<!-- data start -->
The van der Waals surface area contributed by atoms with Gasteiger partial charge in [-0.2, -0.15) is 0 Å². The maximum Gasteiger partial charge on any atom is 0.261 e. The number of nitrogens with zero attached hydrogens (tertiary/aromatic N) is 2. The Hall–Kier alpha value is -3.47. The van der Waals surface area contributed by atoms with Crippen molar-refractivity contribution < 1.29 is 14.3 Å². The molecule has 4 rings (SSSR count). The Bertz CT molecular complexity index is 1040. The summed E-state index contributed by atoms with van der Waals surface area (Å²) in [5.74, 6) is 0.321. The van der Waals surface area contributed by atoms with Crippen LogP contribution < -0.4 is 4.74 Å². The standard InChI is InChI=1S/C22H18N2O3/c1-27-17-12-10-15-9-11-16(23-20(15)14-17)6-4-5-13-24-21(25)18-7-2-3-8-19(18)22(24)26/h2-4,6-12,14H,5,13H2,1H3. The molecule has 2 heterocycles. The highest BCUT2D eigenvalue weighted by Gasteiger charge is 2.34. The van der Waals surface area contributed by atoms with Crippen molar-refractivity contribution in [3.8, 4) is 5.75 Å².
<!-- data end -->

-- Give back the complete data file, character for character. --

The van der Waals surface area contributed by atoms with Gasteiger partial charge in [-0.2, -0.15) is 0 Å². The maximum Gasteiger partial charge on any atom is 0.261 e. The number of nitrogens with zero attached hydrogens (tertiary/aromatic N) is 2. The Hall–Kier alpha value is -3.47. The van der Waals surface area contributed by atoms with Crippen molar-refractivity contribution < 1.29 is 14.3 Å². The molecule has 4 rings (SSSR count). The Bertz CT molecular complexity index is 1040. The summed E-state index contributed by atoms with van der Waals surface area (Å²) in [5.74, 6) is 0.321. The van der Waals surface area contributed by atoms with Crippen LogP contribution < -0.4 is 4.74 Å². The standard InChI is InChI=1S/C22H18N2O3/c1-27-17-12-10-15-9-11-16(23-20(15)14-17)6-4-5-13-24-21(25)18-7-2-3-8-19(18)22(24)26/h2-4,6-12,14H,5,13H2,1H3. The molecule has 2 heterocycles. The highest BCUT2D eigenvalue weighted by Gasteiger charge is 2.34. The van der Waals surface area contributed by atoms with Crippen molar-refractivity contribution in [3.8, 4) is 5.75 Å².